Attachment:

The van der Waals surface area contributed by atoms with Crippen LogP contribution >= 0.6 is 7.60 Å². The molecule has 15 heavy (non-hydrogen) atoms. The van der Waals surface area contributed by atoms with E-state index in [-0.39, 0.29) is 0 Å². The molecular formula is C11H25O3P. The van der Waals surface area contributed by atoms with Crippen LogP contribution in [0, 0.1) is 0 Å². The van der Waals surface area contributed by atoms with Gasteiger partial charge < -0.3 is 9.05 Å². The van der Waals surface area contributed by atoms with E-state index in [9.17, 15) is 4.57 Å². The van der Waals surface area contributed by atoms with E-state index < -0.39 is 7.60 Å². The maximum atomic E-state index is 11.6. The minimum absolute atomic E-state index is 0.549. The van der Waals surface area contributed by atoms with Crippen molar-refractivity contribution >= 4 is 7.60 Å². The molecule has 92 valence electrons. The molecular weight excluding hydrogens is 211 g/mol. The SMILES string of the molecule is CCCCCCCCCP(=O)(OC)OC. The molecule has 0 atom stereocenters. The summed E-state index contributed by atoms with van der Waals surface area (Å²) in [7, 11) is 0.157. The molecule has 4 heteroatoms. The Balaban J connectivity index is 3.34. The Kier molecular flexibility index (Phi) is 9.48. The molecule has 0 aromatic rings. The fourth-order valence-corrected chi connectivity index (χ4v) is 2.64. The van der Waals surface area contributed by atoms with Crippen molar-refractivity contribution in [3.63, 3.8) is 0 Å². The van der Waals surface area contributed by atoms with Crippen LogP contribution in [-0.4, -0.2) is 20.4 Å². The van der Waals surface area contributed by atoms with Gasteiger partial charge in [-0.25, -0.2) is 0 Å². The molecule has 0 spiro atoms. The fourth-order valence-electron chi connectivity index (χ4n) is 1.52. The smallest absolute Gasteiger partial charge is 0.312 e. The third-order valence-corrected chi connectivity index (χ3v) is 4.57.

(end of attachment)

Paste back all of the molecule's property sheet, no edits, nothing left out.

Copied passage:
The van der Waals surface area contributed by atoms with Crippen LogP contribution >= 0.6 is 7.60 Å². The molecule has 15 heavy (non-hydrogen) atoms. The van der Waals surface area contributed by atoms with E-state index in [-0.39, 0.29) is 0 Å². The molecular formula is C11H25O3P. The van der Waals surface area contributed by atoms with Crippen LogP contribution in [0, 0.1) is 0 Å². The van der Waals surface area contributed by atoms with Gasteiger partial charge < -0.3 is 9.05 Å². The van der Waals surface area contributed by atoms with E-state index in [9.17, 15) is 4.57 Å². The van der Waals surface area contributed by atoms with E-state index < -0.39 is 7.60 Å². The maximum atomic E-state index is 11.6. The minimum absolute atomic E-state index is 0.549. The van der Waals surface area contributed by atoms with Crippen molar-refractivity contribution >= 4 is 7.60 Å². The molecule has 92 valence electrons. The molecular weight excluding hydrogens is 211 g/mol. The SMILES string of the molecule is CCCCCCCCCP(=O)(OC)OC. The molecule has 0 atom stereocenters. The summed E-state index contributed by atoms with van der Waals surface area (Å²) in [7, 11) is 0.157. The molecule has 4 heteroatoms. The Balaban J connectivity index is 3.34. The Kier molecular flexibility index (Phi) is 9.48. The molecule has 0 aromatic rings. The fourth-order valence-corrected chi connectivity index (χ4v) is 2.64. The van der Waals surface area contributed by atoms with Crippen molar-refractivity contribution in [3.63, 3.8) is 0 Å². The van der Waals surface area contributed by atoms with Crippen LogP contribution in [-0.4, -0.2) is 20.4 Å². The van der Waals surface area contributed by atoms with Gasteiger partial charge in [-0.25, -0.2) is 0 Å². The molecule has 0 spiro atoms. The fourth-order valence-electron chi connectivity index (χ4n) is 1.52. The smallest absolute Gasteiger partial charge is 0.312 e. The third-order valence-corrected chi connectivity index (χ3v) is 4.57.